Remember the classic television show “Columbo?”
In it, Detective Frank Columbo was a bumbling detective who investigated high-profile murders. Huge egos surrounded him. Often, wealthy businessmen or politicians would be under suspicion, and eager prosecutors would badger Columbo for results. Invariably, seemingly minor clues just didn’t add up.
So what did Columbo do? Gathered information by asking questions. And everyone answered them. Why? Because Columbo never appeared threatening. In fact, suspects viewed him as slightly dimwitted.
Of course, he was quite clever. Every question he asked had a purpose. And he analyzed every response — and nonresponse. Eventually, he maneuvered suspects into giving away information they didn’t really want to — and that’s when Columbo put the pieces of the puzzle together and pounced.
Columbo’s negotiation brilliance lay in using his counterparts’ egos against them. Because the arrogant suspects rarely viewed Columbo as a credible threat, they more readily shared information. They came to regret their loose lips.
Egos play a significant role in the information-gathering stage of many negotiations. Some people love to hear themselves talk, and so give away crucial information. Others consciously set aside their egos, and gather the information power effectively and efficiently.
“Wait a second,” you might say. “Columbo’s counterparts’ egos were an important part of his strategy. But so was his bumbling idiot act. Are you recommending we play dumb just to get information?”
No, I am not. One, I consider “playing dumb” unethical as it involves presenting an admittedly false picture of yourself. And two, practically speaking, you likely will be found out later in the negotiation.
When this occurs, your lost credibility will cost you dearly as will the destruction of any trust built up between the parties. It may even destroy the deal.
I should point out, however, others disagree. Roger Dawson, author of “The Secrets of Power Negotiating,” recommends Columbo’s technique, writing that “acting dumb is smart.”
My overall point? Understand ego’s role in the beginning of most negotiations.
Ego also can be quite detrimental at the close of many negotiations. How? By undermining parties’ rational decision-making and causing parties to ignore strategically solid agreements.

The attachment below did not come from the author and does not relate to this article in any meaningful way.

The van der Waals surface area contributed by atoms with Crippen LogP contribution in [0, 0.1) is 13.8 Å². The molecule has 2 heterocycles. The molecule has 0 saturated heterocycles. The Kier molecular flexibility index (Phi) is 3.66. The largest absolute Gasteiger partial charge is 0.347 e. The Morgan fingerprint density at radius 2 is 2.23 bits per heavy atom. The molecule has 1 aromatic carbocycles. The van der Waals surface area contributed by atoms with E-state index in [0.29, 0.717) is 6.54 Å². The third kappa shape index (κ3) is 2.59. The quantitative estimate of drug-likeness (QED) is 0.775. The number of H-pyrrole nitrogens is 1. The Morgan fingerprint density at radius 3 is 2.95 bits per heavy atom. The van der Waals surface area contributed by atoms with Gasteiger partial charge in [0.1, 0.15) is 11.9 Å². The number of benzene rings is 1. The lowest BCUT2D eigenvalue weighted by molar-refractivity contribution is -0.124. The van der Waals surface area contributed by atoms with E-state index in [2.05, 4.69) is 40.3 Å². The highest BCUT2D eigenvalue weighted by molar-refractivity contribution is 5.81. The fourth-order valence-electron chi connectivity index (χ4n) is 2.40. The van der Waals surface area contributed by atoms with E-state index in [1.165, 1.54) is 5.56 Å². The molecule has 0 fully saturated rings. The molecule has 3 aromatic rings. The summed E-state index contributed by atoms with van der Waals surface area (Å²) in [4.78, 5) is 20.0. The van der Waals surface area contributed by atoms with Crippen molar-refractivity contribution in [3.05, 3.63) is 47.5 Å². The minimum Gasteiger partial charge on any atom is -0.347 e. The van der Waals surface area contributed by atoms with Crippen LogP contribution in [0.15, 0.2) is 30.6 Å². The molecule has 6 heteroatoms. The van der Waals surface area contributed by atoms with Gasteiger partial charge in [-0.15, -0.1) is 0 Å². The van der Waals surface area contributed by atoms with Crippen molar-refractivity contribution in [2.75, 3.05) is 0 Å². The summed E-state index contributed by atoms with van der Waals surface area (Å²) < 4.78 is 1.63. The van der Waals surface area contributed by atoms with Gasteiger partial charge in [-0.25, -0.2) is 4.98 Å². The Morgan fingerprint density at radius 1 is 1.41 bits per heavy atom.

It’s amazing how many deals go south due to egos alone. Watch otherwise rational individuals throw leverage out the window. Or ignore their carefully selected independent standards and even their offer and concession strategies.
Why does this happen? Because some people can’t stand the perception that someone else beat them. Their goal is more to “win” than to reach an agreement that satisfies their interests.
In 1973, ABC paid $3.3 million to show the movie “The Poseidon Adventure.” The highest amount previously paid for a similar showing was $2 million for “Patton.” This $3.3 million payment was so outrageous ABC expected to lose $1 million on it.
How did this happen? According to Robert Cialdini in his classic book, “Influence: The Psychology of Persuasion,” the need to win in an open-bid auction for a scarce resource played a large role in this costly decision.
So how can you counter the detrimental impact of your ego — or take advantage of your counterpart’s ego?
One, be consciously aware of ego’s impact on the information-gathering stage of negotiations. Then tuck your ego in your pocket and start asking questions and getting the other side talking.
Two, take a step back near the close of the negotiation and make sure the last offer on the table is better than your best likely alternative. If it’s better, grab it. But if that offer appears worse than your best alternative, i.e., you would lose money if you accepted it, take a walk. Your ego may have inadvertently made an appearance.
Finally, listen carefully to your counterparts and take note if they appear highly competitive or talk openly about “winning” and “losing.” If these occur, keep a close eye on the egos involved.
Let’s face it — everyone has an ego. The critical question here, though, relates to a) its size, b) its visibility to others, and c) its impact on the negotiation process. Especially the latter. If you want a rule of thumb on egos, here it is: Check your ego at the door.
It’s a rule of thumb Columbo knew — and constantly used — to his advantage.
Published January 10, 2003 The Business Journal